J.B. Spins

Jazz, film, and improvised culture.

Sunday, February 09, 2014

Frontline: Syria’s Second Front

You can draw a lot of conclusions about people simply from judging the groups trying to kill them. Most western observers are utterly baffled by the bedlam of the Syrian Civil War. However, it is pretty easy to side with the initial rebel groups who rose up against the Assad regime and now find themselves battling a virulently Islamist faction in the north, once the particulars of the conflict are established.  This Tuesday, PBS’s Frontline broadcasts Syria’s Second Front and Children of Aleppo (promo here), two boots-on-the-ground reports from Syria documenting the precarious state of the original, largely secular rebels and the dire conditions faced by sympathetic civilians.

ISIS, the Islamic State of Iraq and Syria, is supposedly so extreme and violent, al-Qaeda wants to keep them at arm’s length. Presumably, they will patch things up if ISIS takes operational control of Syria, which is not outside the realm of possibility. They have little use for secular society and a special enmity for reporters, whom they are perfectly willing to execute on sight. Nevertheless, Muhammad Ali, a daring independent journalist with a memorable name, has infiltrated ISIS controlled territory with a team of Free Syrian Army aligned rebels.

When ISIS eventually leaves town, everyone is relieved to see them go. Frankly, many of the local citizenry are quite courageous expressing their hopes for a free secular democratic state. However, the prospects are rather iffy, even if the fractious rebel forces can unite against both ISIS and Assad. Second Front offers some cautious optimism on this score, but it is tempered by the shocking footage of the better organized ISIS brutally administering Sharia Law.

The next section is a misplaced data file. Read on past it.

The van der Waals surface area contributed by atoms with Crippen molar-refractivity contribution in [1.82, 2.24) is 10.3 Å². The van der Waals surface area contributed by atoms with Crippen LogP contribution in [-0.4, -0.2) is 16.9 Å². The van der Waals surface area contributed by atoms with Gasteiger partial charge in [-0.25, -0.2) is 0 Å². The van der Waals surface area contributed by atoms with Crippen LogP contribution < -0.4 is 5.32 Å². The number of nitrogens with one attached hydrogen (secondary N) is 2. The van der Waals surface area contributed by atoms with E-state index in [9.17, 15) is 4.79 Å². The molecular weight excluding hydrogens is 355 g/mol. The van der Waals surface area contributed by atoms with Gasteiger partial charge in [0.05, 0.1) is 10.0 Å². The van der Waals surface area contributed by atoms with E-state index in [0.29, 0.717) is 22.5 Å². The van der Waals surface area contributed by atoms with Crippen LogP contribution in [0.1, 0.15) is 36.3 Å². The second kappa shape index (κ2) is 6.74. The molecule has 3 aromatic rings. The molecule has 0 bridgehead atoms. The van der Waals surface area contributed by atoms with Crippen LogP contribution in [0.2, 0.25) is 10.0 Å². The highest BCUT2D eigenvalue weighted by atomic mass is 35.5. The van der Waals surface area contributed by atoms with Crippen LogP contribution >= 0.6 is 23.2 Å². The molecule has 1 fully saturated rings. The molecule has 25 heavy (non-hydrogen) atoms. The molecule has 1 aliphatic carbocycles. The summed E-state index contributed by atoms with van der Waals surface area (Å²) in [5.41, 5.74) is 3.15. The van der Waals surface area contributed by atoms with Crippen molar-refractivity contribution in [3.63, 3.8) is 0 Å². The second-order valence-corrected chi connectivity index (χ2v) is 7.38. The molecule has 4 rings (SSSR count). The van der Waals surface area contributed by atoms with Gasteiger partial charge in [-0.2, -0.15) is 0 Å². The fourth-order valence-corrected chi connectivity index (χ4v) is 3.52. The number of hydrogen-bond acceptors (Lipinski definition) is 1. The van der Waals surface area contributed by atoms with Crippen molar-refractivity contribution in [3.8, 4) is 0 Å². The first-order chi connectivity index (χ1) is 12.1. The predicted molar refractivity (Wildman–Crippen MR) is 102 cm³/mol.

According to Children of Aleppo, an estimated 11,000 children have been killed in the course of the Syrian conflict. Most parents opted to shelter their sons and daughters outside the country. One FSA captain is a notable exception. He and his wife still live in their once fashionable Aleppo flat with their son and three daughters. The captain’s comrades are now like extended family to his girls, which would be almost heartwarming, if their familiarity with the sounds of war were not so tragically well developed.

Those who have seen Matthew VanDyke’s Not Anymore will also recognize his footage of a twelve year old protest singer, who just started performing for his camera as a shell landed nearly on top of them. Both survived, but she evidently now lives in Qatar. Frankly, VanDyke’s film is even more effective than the Frontline films at putting a human face on the Syrian civil war. Although it is now available online, interested New Yorkers can see VanDyke’s short doc on the big screen on February 28th as part of the 2014 Winter Film Awards. In contrast, Syria’s Second Front better establishes the ideological and geopolitical context for the various factions.

The one-two punch of last month’s Secret State of North Korea and the upcoming Syria’s Second Front make this Frontline’s strongest season perhaps ever. Both Broadcasts represent solid investigative journalism conducted in countries that do not recognize press freedoms. Highly recommended, Frontline’s twofer of Syria’s Second Front and Children of Aleppo airs Tuesday night (2/11) on most PBS stations nationwide.

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